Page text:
Phase Portraits for ODE's and Autonomous Systems


Author of the original version: Richard Mansfield
Modified by Frits Beukers

Click in phase portrait window to select initial conditions!

To plot the solution curves of a two dimensional system of autonomous differential equations, click on the box beside the x'(t) = label and enter an expression. The TAB key will cycle you through to the next field where you can enter the right hand side of the second equation. You will need to reset the screen for these changes to take effect. Click anywhere in the phase portrait window to select an initial condition. You will then see part of the integral through that point. If the curve stops at a point while you really would like to see it continue, push the '>>' button. If you want to see where the integral curve came from, push the '<<' button. If you are sorry about a plot you can use the "undo" button. In the process you can change the colors of the integral curves for a nice visual effect.

By default, clicking in the phase portrait window, only goes forward in time from the cursor location. But, after you have used <<, it will go backwards. >> will then switch it to forwards again, etc.

The solutions window plots the two curves x(t) and y(t) (x in magenta, y in cyan). It only plots the curve corresponding to your last click in the phase portrait window. undo will clear the solutions window and block all solutions plotting until you have clicked again in the phase plane window.

The little direction field lines are dotted to indicate time's arrow. The little dots indicate beginning of time and the little stick indicate forward time. You can toggle the visibility of these line elements.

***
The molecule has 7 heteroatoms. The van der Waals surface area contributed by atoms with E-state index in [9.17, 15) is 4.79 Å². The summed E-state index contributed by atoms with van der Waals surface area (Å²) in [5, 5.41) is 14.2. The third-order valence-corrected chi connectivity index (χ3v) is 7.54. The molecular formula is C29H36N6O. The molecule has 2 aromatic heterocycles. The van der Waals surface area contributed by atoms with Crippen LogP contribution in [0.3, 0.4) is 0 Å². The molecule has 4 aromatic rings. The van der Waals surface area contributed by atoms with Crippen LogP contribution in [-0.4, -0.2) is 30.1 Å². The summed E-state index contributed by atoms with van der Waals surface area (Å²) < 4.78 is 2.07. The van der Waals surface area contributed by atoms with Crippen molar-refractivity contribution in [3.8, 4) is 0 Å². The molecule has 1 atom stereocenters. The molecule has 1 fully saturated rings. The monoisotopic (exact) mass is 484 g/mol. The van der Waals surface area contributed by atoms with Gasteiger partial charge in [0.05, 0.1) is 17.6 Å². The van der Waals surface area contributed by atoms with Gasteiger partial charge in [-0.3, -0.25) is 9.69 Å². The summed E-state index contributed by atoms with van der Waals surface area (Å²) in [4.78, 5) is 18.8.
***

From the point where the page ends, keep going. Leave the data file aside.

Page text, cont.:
The nullclines button plots the two nullclines, the x-nullcline in magenta and the y-nullcline in cyan. Note that I use the bisection algorithm so I cannot plot curves like 0=x^2 which have no sign changes. (The x-nullcline is the locus of points where x'=0, and the y-nullcline is where y'=0.)

You may also plot a single first order equation by letting x'=1. Or better yet, since dy/dx = y'/x', to solve dy/dx = f(x,y), choose any two functions whose ratio is f.

The window button will open another panel where you can adjust the range of x and y that are displayed on the screen.

If you enter bad expressions in the x' or y' textfields, clicking to set initial conditions will do nothing. If you enter bad numbers in the window pop-up, "ok" will not hide the box. In any event you can always go back and fix the mistake.

Printing the graphics you generate is not entirely a trivial process. Because of entirely justified security concerns, most web browsers will not give this applet access to your file system and so it cannot print anything. You will have to grab the graphics with your own screen grabber (say xv in linux or snapshot on a Sun system) and print it yourself. There must be some equivalent programs for Win95 or Mac.

The parser was written by Darius Bacon and is available at his web site. Please see his file on copying the software.

Note on stepsize: The stepsize is adjusted dynamically. What I do is set the variable maxjump to be half the perimeter of the window divided by 200. Then at any point in the screen, I define Mod to be the maximum of sqrt((x')^2+(y')^2)) and 1. Then the local stepsize is maxjump/Mod. This prevents huge jumps from one point to the next even when the derivatives are very large.

Undocumented feature: The system does not have to be autonomous. You may use the variable t in x' and y'. The slope field and nullclines are calculated at t=0.